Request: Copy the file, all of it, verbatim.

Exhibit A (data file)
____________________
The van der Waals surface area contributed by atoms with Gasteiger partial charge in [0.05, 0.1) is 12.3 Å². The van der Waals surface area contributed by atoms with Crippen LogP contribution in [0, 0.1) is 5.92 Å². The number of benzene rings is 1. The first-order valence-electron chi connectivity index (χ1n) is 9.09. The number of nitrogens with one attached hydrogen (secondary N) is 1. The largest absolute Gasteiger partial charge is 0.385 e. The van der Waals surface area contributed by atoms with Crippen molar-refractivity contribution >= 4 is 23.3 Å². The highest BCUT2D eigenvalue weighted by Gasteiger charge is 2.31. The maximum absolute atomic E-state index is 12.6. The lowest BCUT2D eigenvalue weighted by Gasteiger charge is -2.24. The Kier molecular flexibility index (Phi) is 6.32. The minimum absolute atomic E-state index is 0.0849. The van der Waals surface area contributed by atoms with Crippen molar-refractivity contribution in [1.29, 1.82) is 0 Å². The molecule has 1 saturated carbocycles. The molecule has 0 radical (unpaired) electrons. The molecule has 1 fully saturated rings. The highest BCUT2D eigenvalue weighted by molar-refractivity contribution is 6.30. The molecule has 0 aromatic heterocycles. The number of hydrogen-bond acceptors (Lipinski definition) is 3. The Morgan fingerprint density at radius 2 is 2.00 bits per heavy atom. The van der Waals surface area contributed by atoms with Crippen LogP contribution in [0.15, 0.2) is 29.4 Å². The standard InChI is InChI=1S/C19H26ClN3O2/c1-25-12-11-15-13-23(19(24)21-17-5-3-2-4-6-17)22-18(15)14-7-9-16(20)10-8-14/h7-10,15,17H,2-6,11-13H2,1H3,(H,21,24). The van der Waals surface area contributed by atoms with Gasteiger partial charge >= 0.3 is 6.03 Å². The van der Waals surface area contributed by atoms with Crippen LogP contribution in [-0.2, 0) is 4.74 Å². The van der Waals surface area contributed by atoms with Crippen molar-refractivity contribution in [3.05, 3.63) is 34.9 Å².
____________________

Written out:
The van der Waals surface area contributed by atoms with Gasteiger partial charge in [0.05, 0.1) is 12.3 Å². The van der Waals surface area contributed by atoms with Crippen LogP contribution in [0, 0.1) is 5.92 Å². The number of benzene rings is 1. The first-order valence-electron chi connectivity index (χ1n) is 9.09. The number of nitrogens with one attached hydrogen (secondary N) is 1. The largest absolute Gasteiger partial charge is 0.385 e. The van der Waals surface area contributed by atoms with Crippen molar-refractivity contribution >= 4 is 23.3 Å². The highest BCUT2D eigenvalue weighted by Gasteiger charge is 2.31. The maximum absolute atomic E-state index is 12.6. The lowest BCUT2D eigenvalue weighted by Gasteiger charge is -2.24. The Kier molecular flexibility index (Phi) is 6.32. The minimum absolute atomic E-state index is 0.0849. The van der Waals surface area contributed by atoms with Crippen molar-refractivity contribution in [1.29, 1.82) is 0 Å². The molecule has 1 saturated carbocycles. The molecule has 0 radical (unpaired) electrons. The molecule has 1 fully saturated rings. The highest BCUT2D eigenvalue weighted by molar-refractivity contribution is 6.30. The molecule has 0 aromatic heterocycles. The number of hydrogen-bond acceptors (Lipinski definition) is 3. The Morgan fingerprint density at radius 2 is 2.00 bits per heavy atom. The van der Waals surface area contributed by atoms with Crippen LogP contribution in [0.15, 0.2) is 29.4 Å². The standard InChI is InChI=1S/C19H26ClN3O2/c1-25-12-11-15-13-23(19(24)21-17-5-3-2-4-6-17)22-18(15)14-7-9-16(20)10-8-14/h7-10,15,17H,2-6,11-13H2,1H3,(H,21,24). The van der Waals surface area contributed by atoms with Gasteiger partial charge >= 0.3 is 6.03 Å². The van der Waals surface area contributed by atoms with Crippen LogP contribution in [-0.2, 0) is 4.74 Å². The van der Waals surface area contributed by atoms with Crippen molar-refractivity contribution in [3.05, 3.63) is 34.9 Å².